Active Engagement of Canadian Research Institutions Will Foster the Future of Knowledge Mobilization and Research Impact
The following report was prepared for Social Sciences and Humanities Research Council (SSHRC) and was prepared by Stephen MacGregor, David Phipps, Cathy Malcolm Edwards, Jen Kyffin, Virginie Portes.
Aim of the Report
For over 20 years, there has been mounting interest in how the Canadian research enterprise can support research impact, referring to “the influence scholarly and creative inquiry has upon wider society, intended as well as unintended, immediate as well as protracted” (Federation for the Humanities and Social Sciences, 2017, p. 13). Efforts to progress research impact are known as knowledge mobilization (KMb). To date, much of the focus in KMb has been either on (a) the public policies driving increased emphasis on impact (e.g., Bandola-Fill, 2019; Boswell & Smith, 2017; Williams & Grant, 2018), or (b) moving research evidence from a project into its use by a downstream stakeholder and measuring that use (e.g., Edwards & Meagher, 2019; Morton, 2015; Budtz Pedersen et al., 2020). However, comparatively little is known about the KMb roles and functions of research institutions in support of research impact. This report outlines how research institutions will play a critical role in the future of KMb and research impact as the link between what governments and funders want and what researchers and their partners can deliver.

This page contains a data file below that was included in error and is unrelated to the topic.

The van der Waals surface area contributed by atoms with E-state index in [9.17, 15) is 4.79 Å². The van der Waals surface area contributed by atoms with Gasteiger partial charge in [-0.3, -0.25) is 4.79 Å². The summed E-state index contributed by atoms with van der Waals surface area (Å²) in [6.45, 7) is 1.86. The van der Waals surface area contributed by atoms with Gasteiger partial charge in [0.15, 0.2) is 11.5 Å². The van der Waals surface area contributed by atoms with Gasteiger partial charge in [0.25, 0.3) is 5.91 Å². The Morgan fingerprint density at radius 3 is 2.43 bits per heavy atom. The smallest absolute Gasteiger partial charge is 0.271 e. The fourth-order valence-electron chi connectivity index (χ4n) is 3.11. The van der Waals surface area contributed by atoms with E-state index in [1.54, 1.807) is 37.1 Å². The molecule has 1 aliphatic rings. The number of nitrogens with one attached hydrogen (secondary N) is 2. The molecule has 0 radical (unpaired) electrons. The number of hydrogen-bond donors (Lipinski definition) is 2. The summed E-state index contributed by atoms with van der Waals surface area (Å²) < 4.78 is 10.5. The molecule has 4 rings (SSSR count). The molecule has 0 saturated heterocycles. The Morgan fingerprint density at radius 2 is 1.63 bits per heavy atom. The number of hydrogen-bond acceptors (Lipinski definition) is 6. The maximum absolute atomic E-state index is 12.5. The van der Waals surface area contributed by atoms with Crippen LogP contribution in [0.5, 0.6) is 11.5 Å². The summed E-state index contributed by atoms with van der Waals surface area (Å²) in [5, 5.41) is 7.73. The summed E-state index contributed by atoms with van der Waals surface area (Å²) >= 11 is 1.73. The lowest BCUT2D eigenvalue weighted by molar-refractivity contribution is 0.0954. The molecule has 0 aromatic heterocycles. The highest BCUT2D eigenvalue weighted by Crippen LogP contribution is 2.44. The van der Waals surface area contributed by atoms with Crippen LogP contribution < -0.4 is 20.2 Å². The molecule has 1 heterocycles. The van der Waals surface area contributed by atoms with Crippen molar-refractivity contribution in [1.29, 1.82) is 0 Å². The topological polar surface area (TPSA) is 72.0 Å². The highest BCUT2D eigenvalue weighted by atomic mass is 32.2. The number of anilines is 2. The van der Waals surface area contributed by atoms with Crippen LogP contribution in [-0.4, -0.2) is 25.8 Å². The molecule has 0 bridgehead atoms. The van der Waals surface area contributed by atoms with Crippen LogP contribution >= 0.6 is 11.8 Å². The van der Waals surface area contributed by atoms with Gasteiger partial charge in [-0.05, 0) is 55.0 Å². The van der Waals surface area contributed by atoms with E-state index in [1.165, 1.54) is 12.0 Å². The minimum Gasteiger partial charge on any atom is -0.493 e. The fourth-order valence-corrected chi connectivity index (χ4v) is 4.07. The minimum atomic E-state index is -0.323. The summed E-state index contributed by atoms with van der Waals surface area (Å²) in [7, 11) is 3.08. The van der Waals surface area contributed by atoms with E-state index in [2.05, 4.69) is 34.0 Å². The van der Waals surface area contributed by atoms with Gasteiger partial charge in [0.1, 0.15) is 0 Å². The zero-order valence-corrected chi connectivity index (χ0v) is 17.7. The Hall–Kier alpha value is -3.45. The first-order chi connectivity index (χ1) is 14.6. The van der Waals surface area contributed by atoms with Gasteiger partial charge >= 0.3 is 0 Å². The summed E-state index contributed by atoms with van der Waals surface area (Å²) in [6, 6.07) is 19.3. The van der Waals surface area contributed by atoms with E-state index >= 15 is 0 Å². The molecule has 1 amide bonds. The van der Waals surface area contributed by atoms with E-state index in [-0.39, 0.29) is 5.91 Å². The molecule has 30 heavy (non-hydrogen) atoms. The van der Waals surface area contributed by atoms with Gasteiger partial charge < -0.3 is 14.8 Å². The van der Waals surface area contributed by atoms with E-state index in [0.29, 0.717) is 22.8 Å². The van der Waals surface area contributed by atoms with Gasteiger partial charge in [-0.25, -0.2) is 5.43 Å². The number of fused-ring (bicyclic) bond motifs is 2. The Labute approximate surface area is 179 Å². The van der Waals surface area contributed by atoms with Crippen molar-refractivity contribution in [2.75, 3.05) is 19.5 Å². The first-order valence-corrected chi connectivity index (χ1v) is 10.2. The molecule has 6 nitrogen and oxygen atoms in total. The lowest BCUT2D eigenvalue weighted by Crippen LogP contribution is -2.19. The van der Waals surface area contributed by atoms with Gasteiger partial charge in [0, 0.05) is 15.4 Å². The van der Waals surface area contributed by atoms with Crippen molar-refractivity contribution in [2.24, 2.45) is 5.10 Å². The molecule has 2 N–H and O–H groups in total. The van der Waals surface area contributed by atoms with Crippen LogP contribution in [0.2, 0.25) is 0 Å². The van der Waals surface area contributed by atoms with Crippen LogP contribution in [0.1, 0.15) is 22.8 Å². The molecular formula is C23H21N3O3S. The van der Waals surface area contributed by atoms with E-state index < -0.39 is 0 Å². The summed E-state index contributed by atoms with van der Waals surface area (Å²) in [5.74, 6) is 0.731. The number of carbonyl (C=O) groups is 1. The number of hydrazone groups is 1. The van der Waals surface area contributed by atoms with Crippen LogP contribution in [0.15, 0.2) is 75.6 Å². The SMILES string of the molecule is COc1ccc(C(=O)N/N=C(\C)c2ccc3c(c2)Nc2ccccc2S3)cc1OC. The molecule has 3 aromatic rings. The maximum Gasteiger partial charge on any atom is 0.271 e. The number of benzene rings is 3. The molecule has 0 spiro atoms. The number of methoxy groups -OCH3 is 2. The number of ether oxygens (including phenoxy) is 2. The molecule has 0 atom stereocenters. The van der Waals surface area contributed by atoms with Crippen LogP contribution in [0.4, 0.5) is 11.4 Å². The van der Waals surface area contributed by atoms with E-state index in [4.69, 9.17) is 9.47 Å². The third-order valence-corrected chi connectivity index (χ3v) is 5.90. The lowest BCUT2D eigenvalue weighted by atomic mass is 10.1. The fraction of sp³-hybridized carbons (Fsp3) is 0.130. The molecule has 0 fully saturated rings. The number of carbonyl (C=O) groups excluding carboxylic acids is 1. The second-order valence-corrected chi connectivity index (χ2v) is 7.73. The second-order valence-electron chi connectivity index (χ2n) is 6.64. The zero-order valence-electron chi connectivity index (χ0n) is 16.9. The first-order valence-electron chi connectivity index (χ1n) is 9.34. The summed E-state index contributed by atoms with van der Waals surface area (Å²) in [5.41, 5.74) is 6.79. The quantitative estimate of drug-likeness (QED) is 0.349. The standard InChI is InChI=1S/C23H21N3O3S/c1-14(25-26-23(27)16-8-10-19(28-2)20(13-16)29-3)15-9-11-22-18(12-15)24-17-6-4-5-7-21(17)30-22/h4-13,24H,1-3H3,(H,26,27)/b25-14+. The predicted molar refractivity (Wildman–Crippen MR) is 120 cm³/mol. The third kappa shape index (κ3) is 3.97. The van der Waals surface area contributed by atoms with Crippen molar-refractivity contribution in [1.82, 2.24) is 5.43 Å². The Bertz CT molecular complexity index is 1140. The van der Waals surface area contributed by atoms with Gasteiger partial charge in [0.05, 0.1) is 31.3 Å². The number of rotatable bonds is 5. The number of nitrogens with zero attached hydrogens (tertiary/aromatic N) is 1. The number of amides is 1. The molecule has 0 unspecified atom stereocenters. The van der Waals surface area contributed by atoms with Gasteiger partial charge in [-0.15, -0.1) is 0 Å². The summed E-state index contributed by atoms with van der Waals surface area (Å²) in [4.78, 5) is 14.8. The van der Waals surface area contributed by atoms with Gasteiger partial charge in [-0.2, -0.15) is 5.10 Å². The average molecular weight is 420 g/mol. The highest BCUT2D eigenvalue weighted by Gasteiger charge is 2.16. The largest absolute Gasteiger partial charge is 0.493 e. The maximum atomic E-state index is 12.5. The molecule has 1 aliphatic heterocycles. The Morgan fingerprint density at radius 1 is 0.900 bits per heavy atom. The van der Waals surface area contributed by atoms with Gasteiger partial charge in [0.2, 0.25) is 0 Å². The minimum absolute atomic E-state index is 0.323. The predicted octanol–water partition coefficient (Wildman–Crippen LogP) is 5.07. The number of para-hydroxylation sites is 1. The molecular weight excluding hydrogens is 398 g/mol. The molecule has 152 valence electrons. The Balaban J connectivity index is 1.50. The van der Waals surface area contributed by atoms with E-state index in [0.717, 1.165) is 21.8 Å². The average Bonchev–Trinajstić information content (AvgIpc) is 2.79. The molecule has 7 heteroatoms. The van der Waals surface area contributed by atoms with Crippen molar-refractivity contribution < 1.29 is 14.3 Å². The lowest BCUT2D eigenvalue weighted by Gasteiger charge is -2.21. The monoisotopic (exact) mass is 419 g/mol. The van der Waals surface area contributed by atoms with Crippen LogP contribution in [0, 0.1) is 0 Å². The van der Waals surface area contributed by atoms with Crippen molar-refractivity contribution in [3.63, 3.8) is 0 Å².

1. The Landscape for KMb and Impact: Where Have We Been?